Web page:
In those days of which I am writing, Sir Frederick Leighton was one of the most popular of English painters, and his Sunday receptions were amongst the attractions of the season, and one met every one of note there. I had chosen a week-day for my call, as I had learned that the President only received his personal friends on Sundays.

With a certain amount of trepidation I rang the bell at the extremely unpretentious hall door, for intuitively I felt that a good deal depended on my visit. It was, I remember, a lovely spring morning, one of those days when one feels glad to be alive; and as I waited in the sunshine I felt that it was a happy idea on my part having made up my mind to call on so fine a day when only a curmudgeon could be sour with his fellows. The door was opened by a man servant of impressive appearance — just the type of servant one would have expected. Leighton was said to be so intimate a friend of Royalty and the entire aristocracy that it seemed as though some of his urbanity had shed itself on his attendant. Although he could not fail to perceive that I was a young man unversed in the etiquette of visiting the President, there was none of the haughty disdain he might perhaps have been permitted to display. I asked if Sir Frederick was at home.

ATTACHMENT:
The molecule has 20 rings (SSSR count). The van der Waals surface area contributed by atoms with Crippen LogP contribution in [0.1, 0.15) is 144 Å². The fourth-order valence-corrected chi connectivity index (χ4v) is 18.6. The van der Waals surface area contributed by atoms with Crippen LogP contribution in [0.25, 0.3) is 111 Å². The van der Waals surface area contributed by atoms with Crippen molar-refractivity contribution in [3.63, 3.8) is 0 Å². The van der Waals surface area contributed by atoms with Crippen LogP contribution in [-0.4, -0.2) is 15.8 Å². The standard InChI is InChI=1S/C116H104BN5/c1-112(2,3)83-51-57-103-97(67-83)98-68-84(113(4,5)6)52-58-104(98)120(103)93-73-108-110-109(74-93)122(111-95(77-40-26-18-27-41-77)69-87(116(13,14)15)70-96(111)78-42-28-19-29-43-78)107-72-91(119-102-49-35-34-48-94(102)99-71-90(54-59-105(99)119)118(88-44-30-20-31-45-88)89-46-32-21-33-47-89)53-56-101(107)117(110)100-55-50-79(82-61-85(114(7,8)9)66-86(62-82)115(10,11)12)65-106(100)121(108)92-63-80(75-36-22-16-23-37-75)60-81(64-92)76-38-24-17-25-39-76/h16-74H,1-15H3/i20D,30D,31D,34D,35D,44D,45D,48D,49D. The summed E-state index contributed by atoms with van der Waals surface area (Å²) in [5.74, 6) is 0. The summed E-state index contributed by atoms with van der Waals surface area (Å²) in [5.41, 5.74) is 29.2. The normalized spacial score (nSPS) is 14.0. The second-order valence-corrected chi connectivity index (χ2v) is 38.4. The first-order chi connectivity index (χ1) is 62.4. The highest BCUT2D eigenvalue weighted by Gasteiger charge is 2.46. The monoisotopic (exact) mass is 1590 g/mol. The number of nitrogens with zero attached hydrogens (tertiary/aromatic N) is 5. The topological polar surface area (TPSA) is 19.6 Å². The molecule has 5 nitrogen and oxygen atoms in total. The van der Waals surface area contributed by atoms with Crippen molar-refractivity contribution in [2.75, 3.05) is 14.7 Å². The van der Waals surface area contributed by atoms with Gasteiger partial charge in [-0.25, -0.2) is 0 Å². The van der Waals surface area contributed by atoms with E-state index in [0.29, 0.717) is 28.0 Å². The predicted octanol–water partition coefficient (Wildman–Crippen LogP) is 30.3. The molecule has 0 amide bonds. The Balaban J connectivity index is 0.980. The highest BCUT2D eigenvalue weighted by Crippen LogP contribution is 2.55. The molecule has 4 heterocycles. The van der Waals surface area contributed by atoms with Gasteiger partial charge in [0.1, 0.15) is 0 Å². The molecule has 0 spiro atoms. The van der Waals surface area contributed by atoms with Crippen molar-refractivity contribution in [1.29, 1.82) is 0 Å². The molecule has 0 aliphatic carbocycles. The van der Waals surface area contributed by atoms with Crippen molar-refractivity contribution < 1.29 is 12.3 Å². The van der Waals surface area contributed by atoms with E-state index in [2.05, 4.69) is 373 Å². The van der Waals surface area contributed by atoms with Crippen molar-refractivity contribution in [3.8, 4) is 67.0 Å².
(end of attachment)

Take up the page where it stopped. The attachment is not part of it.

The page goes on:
The Delightful Dwelling-Place...


"Sir Frederick," he told me with, as I thought, a certain suggestion of deference in his voice, was "at home, but only receives by appointment, and at certain hours."

On my explaining that I had a letter of introduction he said he would take in my card and the letter, and perhaps the President would fix an appointment for me to call. He returned in a few moments, and showing me into an inner hall, said that if I didn't mind waiting a little while, Sir Frederick would come down and see me.